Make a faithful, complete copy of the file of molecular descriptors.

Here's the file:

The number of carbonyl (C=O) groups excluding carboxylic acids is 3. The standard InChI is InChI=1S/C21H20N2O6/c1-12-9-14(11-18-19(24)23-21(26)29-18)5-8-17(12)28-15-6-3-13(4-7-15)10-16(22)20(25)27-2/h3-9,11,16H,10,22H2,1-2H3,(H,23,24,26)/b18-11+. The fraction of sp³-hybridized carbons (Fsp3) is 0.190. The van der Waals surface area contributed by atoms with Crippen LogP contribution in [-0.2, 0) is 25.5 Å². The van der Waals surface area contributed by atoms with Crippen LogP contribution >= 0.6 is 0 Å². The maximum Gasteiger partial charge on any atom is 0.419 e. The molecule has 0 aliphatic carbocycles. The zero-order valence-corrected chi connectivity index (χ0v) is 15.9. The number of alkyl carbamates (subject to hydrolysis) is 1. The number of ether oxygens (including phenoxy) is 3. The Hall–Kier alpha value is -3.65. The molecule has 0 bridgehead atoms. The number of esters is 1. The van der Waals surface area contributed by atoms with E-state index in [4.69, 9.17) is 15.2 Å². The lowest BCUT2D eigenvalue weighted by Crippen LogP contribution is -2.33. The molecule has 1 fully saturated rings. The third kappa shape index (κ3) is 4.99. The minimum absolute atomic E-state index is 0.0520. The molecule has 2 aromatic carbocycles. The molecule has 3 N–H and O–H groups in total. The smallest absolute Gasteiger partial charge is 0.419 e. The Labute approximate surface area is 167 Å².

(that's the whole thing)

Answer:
The number of carbonyl (C=O) groups excluding carboxylic acids is 3. The standard InChI is InChI=1S/C21H20N2O6/c1-12-9-14(11-18-19(24)23-21(26)29-18)5-8-17(12)28-15-6-3-13(4-7-15)10-16(22)20(25)27-2/h3-9,11,16H,10,22H2,1-2H3,(H,23,24,26)/b18-11+. The fraction of sp³-hybridized carbons (Fsp3) is 0.190. The van der Waals surface area contributed by atoms with Crippen LogP contribution in [-0.2, 0) is 25.5 Å². The van der Waals surface area contributed by atoms with Crippen LogP contribution >= 0.6 is 0 Å². The maximum Gasteiger partial charge on any atom is 0.419 e. The molecule has 0 aliphatic carbocycles. The zero-order valence-corrected chi connectivity index (χ0v) is 15.9. The number of alkyl carbamates (subject to hydrolysis) is 1. The number of ether oxygens (including phenoxy) is 3. The Hall–Kier alpha value is -3.65. The molecule has 0 bridgehead atoms. The number of esters is 1. The van der Waals surface area contributed by atoms with E-state index in [4.69, 9.17) is 15.2 Å². The lowest BCUT2D eigenvalue weighted by Crippen LogP contribution is -2.33. The molecule has 1 fully saturated rings. The third kappa shape index (κ3) is 4.99. The minimum absolute atomic E-state index is 0.0520. The molecule has 2 aromatic carbocycles. The molecule has 3 N–H and O–H groups in total. The smallest absolute Gasteiger partial charge is 0.419 e. The Labute approximate surface area is 167 Å².